In the last year or so I have only been coding for work. This has been miserable. But recently i started just following these tutorials on YouTube and reworking them to my own code and low and behold I really started enjoying coding again...
So, I guess I'll start posting the results in this category.
I plan to get started on this probably in December of 2022
The MSRC provides funding for clean fuel alternatives primarily in California.
The website required a number of customizations outside of existing modules. I also needed to import 10 years of legacy data and documents.
The Inlandia Institute is a lively center of literary activity serving the 29,000 sq. mile inland Southern California Region. It grew out of the highly acclaimed anthology Inlandia: A Literary Journey through California’s Inland Empire, published by Heyday Books in 2006 with the active participation of the Riverside Public Library.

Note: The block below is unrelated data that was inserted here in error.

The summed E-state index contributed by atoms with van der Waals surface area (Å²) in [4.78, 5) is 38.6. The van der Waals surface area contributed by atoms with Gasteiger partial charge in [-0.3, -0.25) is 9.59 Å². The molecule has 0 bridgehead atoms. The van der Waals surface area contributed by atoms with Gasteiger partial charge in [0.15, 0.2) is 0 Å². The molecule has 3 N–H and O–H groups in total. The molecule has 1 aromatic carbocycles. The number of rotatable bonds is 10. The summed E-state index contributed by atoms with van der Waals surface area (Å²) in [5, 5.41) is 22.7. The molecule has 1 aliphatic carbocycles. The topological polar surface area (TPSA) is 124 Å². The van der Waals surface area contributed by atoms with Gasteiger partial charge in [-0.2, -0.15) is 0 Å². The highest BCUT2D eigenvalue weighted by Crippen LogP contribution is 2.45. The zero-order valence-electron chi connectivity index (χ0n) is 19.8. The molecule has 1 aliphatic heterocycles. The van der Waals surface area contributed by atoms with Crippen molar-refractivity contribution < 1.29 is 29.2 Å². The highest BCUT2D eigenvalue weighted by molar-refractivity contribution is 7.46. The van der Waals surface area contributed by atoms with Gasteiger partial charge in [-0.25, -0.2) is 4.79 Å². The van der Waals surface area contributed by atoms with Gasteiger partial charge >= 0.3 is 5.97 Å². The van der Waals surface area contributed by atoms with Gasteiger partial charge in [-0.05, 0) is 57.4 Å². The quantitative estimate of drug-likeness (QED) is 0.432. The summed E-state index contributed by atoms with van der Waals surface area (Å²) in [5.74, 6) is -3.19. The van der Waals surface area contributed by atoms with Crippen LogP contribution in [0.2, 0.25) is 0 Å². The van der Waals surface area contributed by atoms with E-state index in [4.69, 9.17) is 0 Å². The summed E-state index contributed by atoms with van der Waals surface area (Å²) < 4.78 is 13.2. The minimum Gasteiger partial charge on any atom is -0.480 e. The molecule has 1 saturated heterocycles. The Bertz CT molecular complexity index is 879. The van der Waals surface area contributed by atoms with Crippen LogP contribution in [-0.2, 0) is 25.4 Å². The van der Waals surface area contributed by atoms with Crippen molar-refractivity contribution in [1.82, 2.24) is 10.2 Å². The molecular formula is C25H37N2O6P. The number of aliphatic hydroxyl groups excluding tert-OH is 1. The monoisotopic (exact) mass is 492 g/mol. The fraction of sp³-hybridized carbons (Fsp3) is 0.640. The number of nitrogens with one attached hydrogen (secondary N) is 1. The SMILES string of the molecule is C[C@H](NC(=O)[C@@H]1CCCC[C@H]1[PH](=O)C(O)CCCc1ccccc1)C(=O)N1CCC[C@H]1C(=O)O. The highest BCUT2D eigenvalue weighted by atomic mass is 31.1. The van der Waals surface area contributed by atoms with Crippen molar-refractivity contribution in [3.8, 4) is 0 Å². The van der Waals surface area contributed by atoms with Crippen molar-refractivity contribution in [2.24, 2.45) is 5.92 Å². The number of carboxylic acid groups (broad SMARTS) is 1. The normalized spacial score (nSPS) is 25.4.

Recently I started following tutorials on YouTube provided by Google on using and understanding deep-learning. This is a subject I have had some interest in recently. These tutorials not only gave me a foot-hold on how to use deep-learning, but have also given me an opportunity to start using Python as a language.
So I built a list of tools I felt would be necessary for a game engine and currently they aren't exactly efficient or easy to use.
For example the multi-canvas example currently can run about 60 objects on screen before it starts to slow down. .. That's terrible.
On my "down-time" as a hobby I write code. I know, that's a hell of a thing, but you have to remember that I started getting paid to do my hobby. But, my hobby is still my hobby. Part of the problem I have always had with my hobby versus my professional work is that I start a project...Then I will get bored with it and move on to something else OR I will get interested in some caveat of the current project which will derail me from the current project.
In mathematics a function in an operation where a variable is passed in an operation is performed and a result is returned.
x = f(n)
In OOP the concept is the same except that the function does not necessarily return a value.